New security device making campuses safer for students


A new security device known as the “Sound Grenade”  is gaining popularity on college campuses across the nation. The product, manufactured by a company called ROBOCOPP, emits a high pitched siren at 120 decibeles that can be heard from up to 900 feet away. The company has been in business for roughly two years. During that period, the product has spread to over 100 University campuses. The Sound Grenade can be used as an alternative to pepper spray, knives, whistles, and other self-defense/security products. The device can currently be purchased for $15.99 on the companies website,

Matt Barney

Mark Twain once said, “It’s not the size of the dog in the fight, it’s the size of the fight in the dog.”

This cliché is being proven correct by ROBOCOPP, a company geared toward promoting campus safety through a small, compact device about the size of a key fob. The company has engineered a “sound grenade” that releases a 120-decibel siren to deter attackers and threats.

The new wearable safety device, known as a portable personal emergency siren, is gaining popularity on college campuses and aims to deter potential attackers by sounding an alarm after the user pulls a pin. The ultra-compact siren, weighing less than one ounce (20g), is small in size but big in sound. The siren will blare continuously for 30 minutes unless the user returns the pin to the device.

Independent testing by Masson and Gavin Corlette of United Idiots determined the sound grenade could be heard from up to 900 feet away, roughly the length of three football fields.

According to Jill Turner, public relations director for ROBOCOPP, the product has been on the market for almost two years and has been adopted by more than 100 campuses all over the nation.

“If carrying something that weighs practically nothing increased your chances of escaping an attack by even 1 percent, then it would be worth $15,” said Turner. “What’s amazing is that it increases your chances significantly more than that.”

Turner points to a study, “Situational Deterrence: Fear During the Criminal Event,” by Maurice Cusson of the School of Criminology and International Center for Comparative Criminology at the University of Montreal.

The study indicates that “the sounding of an alarm and the resistance of the victim quite often succeed in putting robbers to flight. In Swiss banks, as soon as the alarm is heard, 68 percent of hold-up men run away empty handed.”

ROBOCOPP believes their alarm would function in a similar way.

“If we can decrease the risk of a mugging or kidnapping by 68 percent, we are on the right track,” said Turner.” “We hear from students regularly that they feel empowered carrying this device with them, not to mention the very moving stories we hear from our users who have successfully prevented muggings. Most recently a UC Berkeley student used it to stop a mugging at a train station when two men demanded her money and claimed they had a gun.”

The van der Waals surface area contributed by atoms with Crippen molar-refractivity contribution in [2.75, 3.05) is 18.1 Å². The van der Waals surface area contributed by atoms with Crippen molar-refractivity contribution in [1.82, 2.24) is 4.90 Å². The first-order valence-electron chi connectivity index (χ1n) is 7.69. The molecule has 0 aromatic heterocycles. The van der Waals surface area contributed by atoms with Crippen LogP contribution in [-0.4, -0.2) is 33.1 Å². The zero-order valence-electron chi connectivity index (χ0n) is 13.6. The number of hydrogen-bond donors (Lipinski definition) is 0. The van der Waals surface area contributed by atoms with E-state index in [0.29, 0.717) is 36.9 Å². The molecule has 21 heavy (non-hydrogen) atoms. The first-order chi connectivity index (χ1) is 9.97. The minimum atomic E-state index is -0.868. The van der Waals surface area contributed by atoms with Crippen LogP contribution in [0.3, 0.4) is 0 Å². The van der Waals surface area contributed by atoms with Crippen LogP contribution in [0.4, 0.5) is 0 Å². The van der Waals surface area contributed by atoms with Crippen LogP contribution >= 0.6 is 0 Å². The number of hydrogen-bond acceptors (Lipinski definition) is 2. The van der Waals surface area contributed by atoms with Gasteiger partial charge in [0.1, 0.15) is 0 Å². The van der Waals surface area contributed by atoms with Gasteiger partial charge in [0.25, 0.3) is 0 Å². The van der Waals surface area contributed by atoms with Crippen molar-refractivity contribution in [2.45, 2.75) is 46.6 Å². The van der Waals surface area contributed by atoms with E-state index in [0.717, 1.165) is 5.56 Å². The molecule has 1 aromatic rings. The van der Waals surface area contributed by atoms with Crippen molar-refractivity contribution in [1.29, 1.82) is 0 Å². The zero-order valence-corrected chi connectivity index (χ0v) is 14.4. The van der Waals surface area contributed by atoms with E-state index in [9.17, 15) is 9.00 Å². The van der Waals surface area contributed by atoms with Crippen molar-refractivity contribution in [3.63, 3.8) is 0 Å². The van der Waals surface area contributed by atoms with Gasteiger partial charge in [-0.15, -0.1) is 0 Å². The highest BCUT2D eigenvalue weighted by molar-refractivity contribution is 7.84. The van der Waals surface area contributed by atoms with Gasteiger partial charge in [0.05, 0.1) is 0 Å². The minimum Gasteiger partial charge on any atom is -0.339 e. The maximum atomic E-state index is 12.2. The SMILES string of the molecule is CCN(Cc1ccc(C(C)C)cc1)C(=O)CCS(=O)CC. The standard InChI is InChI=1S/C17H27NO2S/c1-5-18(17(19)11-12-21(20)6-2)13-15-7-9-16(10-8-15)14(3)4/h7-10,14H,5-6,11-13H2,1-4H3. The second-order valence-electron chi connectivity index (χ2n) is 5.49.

The company originally developed the Sound Grenade as a non-violent solution to pepper spray. ROBOCOPP CEO Sam Mansen wanted something to make his college sister safer on her campus. Mansen didn’t want to use pepper spray because it forces you to confront an attacker, which most people don’t want to do, and also because it can be used against you.

After extensive academic research into crime deterrence, he found that a loud alarm was one of the best possible deterrents.

“Pepper spray, for example, is the most common personal safety device,” said Mansen. “However, most of the time, most consumers have never used their pepper spray and nor do they want to.”

Mansen did his own research to see how comfortable those who carried around key chains with pocketknives were with using them.

“I ask them, ‘Are you prepared to stab someone?’ And I’ve never gotten a yes,” he said.

He added, “Rather, people prefer to get help or run away.”

Mansen and the developers of ROBOCOPP wanted to create a tool allowing people to do exactly that.

“We wanted to reinvent the personal alarm concept, which has been around for about 20 years, but never used because it was never appealing,” he said.

The ultra-compact Sound Grenade that fits in the palm of your hand is currently on sale for $15.99. However, the company also offers a version called the Sound Grenade+ that can be used in the city or outdoors. Its tough rubber exterior is designed for backpacks and is louder than the original at 130 dB, but still the same weight, 20 grams. That model can be purchased for $19.99.

The company is also working on a new 130 dB siren model called the ROBORanger that comes equipped with 24/7 security monitoring that initiates a 911 response. The device only releases the cellular and GPS location once the user pulls the pin to activate a distress call. This version will be available in June 2017 on the website